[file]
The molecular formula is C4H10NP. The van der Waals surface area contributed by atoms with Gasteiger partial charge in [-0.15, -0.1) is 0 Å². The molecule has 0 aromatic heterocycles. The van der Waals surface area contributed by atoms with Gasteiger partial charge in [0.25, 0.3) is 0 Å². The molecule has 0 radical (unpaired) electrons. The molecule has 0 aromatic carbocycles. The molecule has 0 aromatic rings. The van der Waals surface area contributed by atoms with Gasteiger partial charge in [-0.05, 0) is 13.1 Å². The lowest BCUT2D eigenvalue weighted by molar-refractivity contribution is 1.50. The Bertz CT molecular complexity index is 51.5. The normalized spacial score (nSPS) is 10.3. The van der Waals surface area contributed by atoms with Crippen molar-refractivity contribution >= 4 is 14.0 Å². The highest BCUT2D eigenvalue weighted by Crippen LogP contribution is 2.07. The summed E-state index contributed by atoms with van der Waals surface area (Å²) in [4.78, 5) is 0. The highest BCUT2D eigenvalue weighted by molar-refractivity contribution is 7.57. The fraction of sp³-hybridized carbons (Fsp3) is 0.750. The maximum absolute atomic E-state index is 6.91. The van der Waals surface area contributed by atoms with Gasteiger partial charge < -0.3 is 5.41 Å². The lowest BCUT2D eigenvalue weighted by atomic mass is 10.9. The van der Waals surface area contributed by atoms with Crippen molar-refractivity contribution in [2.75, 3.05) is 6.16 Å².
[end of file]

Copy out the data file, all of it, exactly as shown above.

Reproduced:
The molecular formula is C4H10NP. The van der Waals surface area contributed by atoms with Gasteiger partial charge in [-0.15, -0.1) is 0 Å². The molecule has 0 aromatic heterocycles. The van der Waals surface area contributed by atoms with Gasteiger partial charge in [0.25, 0.3) is 0 Å². The molecule has 0 radical (unpaired) electrons. The molecule has 0 aromatic carbocycles. The molecule has 0 aromatic rings. The van der Waals surface area contributed by atoms with Gasteiger partial charge in [-0.05, 0) is 13.1 Å². The lowest BCUT2D eigenvalue weighted by molar-refractivity contribution is 1.50. The Bertz CT molecular complexity index is 51.5. The normalized spacial score (nSPS) is 10.3. The van der Waals surface area contributed by atoms with Crippen molar-refractivity contribution >= 4 is 14.0 Å². The highest BCUT2D eigenvalue weighted by Crippen LogP contribution is 2.07. The summed E-state index contributed by atoms with van der Waals surface area (Å²) in [4.78, 5) is 0. The highest BCUT2D eigenvalue weighted by molar-refractivity contribution is 7.57. The fraction of sp³-hybridized carbons (Fsp3) is 0.750. The maximum absolute atomic E-state index is 6.91. The van der Waals surface area contributed by atoms with Gasteiger partial charge < -0.3 is 5.41 Å². The lowest BCUT2D eigenvalue weighted by atomic mass is 10.9. The van der Waals surface area contributed by atoms with Crippen molar-refractivity contribution in [2.75, 3.05) is 6.16 Å².